Among the major companies now offering this new type of employee work benefit are: Ford Motor Company (350,000 employees); Delta Air Lines (72,000 employees); American Airlines (112,000 employees); and Intel Corporation (70,000 employees).32 These efforts are likely to be imitated by other corporations.
For decisionmaking purposes, it is worth examining whether government subsidies and central planning can ensure, better than the marketplace, that all Americans have access to personal computers and the Internet. In fact, as data from the U.S. Census Bureau, the Electronic Industries Alliance, and other sources on household penetration rates for major technologies indicate, Americans are gaining access to PCs and the Internet at a rate much faster than for previous technologies.
For example, consider how long it took other technologies to reach 50 percent penetration of U.S. households. As Chart 3 and Chart 4 illustrate, it took television 18 years to break the 50 percent threshold; radios, 28 years; VCRs, 12 years; electrical service, 52 years; and telephones, 70 years. By comparison, Forrester Research, Inc., estimates that the Internet, which has existed as a commercial service for less than 10 years, will be available to over half of all American households by 2001. PC Data Inc. currently estimates that 47.6 percent of all households already have Internet access. And a very optimistic survey by market research firm Cahners In-Stat Group estimates that over 60 percent of all American homes would have Internet access by the end of this year.33 Moreover, although estimates vary, Forrester, PC Data Inc., and other sources estimate that roughly 55 to 60 percent of American homes already possess a personal computer.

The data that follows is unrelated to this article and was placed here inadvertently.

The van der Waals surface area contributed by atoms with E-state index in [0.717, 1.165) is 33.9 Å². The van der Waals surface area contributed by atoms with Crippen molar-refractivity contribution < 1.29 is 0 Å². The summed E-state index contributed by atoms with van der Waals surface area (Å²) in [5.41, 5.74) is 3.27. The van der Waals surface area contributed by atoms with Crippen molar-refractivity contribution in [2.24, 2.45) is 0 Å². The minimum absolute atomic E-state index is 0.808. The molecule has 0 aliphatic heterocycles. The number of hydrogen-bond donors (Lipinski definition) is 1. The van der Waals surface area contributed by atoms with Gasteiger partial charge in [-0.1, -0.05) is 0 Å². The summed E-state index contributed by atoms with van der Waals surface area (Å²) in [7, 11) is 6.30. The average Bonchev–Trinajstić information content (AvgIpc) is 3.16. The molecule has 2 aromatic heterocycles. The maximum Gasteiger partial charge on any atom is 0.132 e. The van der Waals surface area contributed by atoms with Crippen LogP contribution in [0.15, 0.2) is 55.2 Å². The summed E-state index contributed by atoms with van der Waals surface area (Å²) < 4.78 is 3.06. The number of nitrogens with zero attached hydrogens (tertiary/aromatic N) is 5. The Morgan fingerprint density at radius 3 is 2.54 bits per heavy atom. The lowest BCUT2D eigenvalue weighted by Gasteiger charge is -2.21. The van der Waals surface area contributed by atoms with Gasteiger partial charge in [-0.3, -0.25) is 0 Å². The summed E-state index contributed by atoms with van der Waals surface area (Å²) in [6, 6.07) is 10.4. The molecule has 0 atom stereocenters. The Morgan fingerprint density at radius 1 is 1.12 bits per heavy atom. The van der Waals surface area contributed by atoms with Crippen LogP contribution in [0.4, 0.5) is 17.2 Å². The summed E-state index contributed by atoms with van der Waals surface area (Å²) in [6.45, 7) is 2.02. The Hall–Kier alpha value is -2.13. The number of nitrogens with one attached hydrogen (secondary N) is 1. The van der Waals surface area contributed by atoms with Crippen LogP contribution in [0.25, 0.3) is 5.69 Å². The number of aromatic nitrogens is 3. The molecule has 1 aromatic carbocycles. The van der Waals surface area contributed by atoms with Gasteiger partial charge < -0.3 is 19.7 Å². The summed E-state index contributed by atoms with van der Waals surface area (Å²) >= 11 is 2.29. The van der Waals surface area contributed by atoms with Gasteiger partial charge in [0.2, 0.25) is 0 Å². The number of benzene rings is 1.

Internet access has spread to 50 million people in only four years. That's about nine times faster than radio, four times faster than the personal computer and three times faster than television. At this rate, it won't be long until all of those who desire Internet access will have it. If the government wants to spread Internet access, they should leave the Internet unregulated and ease up on the taxes individuals pay.34
Subsidizing PCs and the Internet today could become a slippery slope leading to increased government regulation tomorrow. All too often, industries that government sought to promote, such as telephony, electricity, and railroads, became heavily regulated over time. This led to decreased competition, inferior goods and services, less innovation and entrepreneurialism, and a general lack of price competition.
With PC and Internet penetration occurring more rapidly than previous technologies had, there appears to be little need for government intervention. As Chaney aptly summarizes, "This all goes to show the private sector has it covered. What is required from the government now is not money, but patience."35
Many individuals or families choose not to have a personal computer and Internet access in the home. Some Americans, in fact, shun the presence of computing technologies in the home altogether, the same way others decide not to have cable television or other technologies in their homes. Moreover, many citizens have access to a computer in the workplace, and feel little need to have one in the home.
millions of Americans choose to utilize computing technologies in
the workplace and not have a home computer, should they be counted
among those who lack access? If a significant segment of the
population continues to rely on workplace access instead of
personal ownership of computing technologies, then household
penetration rates for PCs and Internet access may never break 80
percent. Clearly, this does not mean those households without PCs
or Internet access are
falling into a "digital divide."
Politicians should not allow this debate to turn into a race or civil rights dispute since, by most accounts, the fastest growth in computer use may be occurring among minorities and low-income households. As Scott Mills, Chief Operating Officer of Black Entertainment Television Inc.'s " BET.Com" noted recently in testimony before the House Committee on Small Business Subcommittee on Empowerment,
African Americans currently underutilize the Internet relative to other ethnic segments. However, African Americans are projected to be the fastest growing online ethnic population in 2000. Forrester Research projects that 40% of the 34 million person African American community will be online by the end of 2000.36
Cato Institute Executive Vice President David Boaz agrees with this assessment, noting that, "From 1994 to 1998, computer ownership by whites increased 72%, while ownership by blacks increased 125%."37